Though you may still be on a sugar high from Halloween, the new year is fast approaching, and with it, the onset of several new California employment laws. Employers should prepare now by updating their handbooks for 2024. While there are a myriad of employment laws to be aware of, we outline the most pertinent changes California employers should make to their handbooks, below: 

Update Paid Sick Leave Policies for Higher Accrual Requirements, Carryovers, and Caps

Change Your Policy from 24 hours to 40 hours

If you are not subject to a local paid sick leave law, you should update your paid sick leave policy to reflect that employees must now receive five days or 40 hours of paid sick leave per year. Employers may still elect the lump sum or the accrual method. For employers with an accrual policy, employees still accrue PSL at a rate of 1 hour for every 30 hours worked. If using an alternative accrual method (anything other than 1 hour accrued for every 30 hours worked), then employees must accrue no less than five days or 40 hours by the 200th calendar day of the employment, each calendar year, or in each 12-month period [together with the existing requirement that they accrue 3 days or 24 hours by the 120th day of work].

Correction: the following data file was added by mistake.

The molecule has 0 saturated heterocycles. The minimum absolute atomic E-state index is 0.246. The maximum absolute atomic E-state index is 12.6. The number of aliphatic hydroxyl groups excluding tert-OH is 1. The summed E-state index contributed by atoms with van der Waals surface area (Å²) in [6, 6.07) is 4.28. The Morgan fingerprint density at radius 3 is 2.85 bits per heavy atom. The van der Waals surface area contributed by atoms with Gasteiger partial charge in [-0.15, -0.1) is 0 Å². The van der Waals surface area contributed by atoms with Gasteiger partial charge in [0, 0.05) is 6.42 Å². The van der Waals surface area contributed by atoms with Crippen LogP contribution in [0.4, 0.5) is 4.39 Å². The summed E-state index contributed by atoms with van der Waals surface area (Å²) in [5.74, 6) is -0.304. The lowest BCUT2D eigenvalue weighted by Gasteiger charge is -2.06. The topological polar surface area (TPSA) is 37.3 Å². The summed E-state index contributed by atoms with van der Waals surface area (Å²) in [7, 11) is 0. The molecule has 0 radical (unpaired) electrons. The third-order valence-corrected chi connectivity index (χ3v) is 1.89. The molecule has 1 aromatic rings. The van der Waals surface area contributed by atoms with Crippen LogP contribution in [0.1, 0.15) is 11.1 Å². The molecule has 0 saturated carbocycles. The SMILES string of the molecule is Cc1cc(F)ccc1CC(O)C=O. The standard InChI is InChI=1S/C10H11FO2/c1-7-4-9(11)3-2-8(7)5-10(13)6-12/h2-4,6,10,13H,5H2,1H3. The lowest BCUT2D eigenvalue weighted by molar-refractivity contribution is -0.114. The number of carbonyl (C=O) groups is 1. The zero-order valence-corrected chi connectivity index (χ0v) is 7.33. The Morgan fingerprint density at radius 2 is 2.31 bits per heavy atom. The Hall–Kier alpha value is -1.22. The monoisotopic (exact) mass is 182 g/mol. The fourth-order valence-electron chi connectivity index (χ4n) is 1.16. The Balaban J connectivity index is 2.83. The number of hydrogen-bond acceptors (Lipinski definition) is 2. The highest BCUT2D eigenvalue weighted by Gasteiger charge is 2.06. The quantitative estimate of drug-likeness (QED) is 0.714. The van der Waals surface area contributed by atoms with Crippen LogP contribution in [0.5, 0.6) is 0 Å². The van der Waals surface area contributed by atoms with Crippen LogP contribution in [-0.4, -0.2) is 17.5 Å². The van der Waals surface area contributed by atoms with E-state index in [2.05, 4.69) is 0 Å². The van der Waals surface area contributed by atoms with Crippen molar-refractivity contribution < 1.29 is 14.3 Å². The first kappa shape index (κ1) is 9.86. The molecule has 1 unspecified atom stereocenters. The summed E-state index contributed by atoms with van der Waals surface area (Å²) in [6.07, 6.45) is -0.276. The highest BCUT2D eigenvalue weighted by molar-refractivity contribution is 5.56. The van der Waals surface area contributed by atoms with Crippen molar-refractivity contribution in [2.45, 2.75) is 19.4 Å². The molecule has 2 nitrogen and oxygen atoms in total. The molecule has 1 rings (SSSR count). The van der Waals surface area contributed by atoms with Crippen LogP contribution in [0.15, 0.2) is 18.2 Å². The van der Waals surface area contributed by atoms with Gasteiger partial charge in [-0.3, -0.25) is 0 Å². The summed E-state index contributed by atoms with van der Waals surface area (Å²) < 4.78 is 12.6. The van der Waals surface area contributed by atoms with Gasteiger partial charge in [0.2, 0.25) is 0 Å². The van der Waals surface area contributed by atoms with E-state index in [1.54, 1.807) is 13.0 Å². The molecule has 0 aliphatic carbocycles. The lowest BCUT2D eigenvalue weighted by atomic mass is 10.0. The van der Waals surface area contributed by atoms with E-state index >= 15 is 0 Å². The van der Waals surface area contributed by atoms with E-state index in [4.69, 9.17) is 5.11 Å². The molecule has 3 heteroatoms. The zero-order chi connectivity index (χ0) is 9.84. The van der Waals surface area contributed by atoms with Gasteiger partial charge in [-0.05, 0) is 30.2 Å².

Implement New Carryover Requirements & Use Caps

If using the lump-sum method, employers need not allow for any carryover, if the full amount of leave is received at the beginning of each year of employment, calendar year, or 12-month period. If using the accrual method (or any alternative accrual method), employers must allow employees to carryover (but may cap accrual) at 10 days (or 80 hours).   

An employer can limit an employee’s use of accrued paid sick leave to 40 hours or five days in each year of employment, calendar year, or 12-month period.


Also ensure that when issuing 2810.5 Wage Theft Notice to Employee to new hires that you accurately reflect the new amount of paid sick leave.

Ensure No References to Non-Compete or Non-Solicitation Clauses

Remove noncompete provisions from your handbook, including non-solicitation of customer or employees provisions. Also, any employer that required a current or former employee to sign a noncompete who was employed after January 1, 2022, must notify each current or former employee in writing that the noncompete agreement they entered into is void no later than February 14, 2024. Please beware, employees who signed handbook acknowledgments with noncompete agreements lawful in other states before moving to California must sign a new acknowledgment that acknowledges a handbook with no noncompete agreements.

Revise Your Bereavement Leave Policy to Include Reproductive Loss

If you have five or more employees, revise your bereavement policies to include entitlement for a “reproductive loss event.” Entitlements for reproductive loss leave includes, for example, a failed adoption or surrogacy, miscarriage, stillbirth, or unsuccessful assisted reproduction. Employers may limit the leave to employees who have worked for the employer for at least 30 days. Employees are allowed to take the days nonconsecutive days off within three months of the reproductive loss. The leave is unpaid. Should the employee have another reproductive loss, they are entitled to an additional 5 days up to a maximum of 20 days in a 12-month period (although, employers may provide more).

Review Policies for Interference With the National Labor Relations Act (“NLRA”)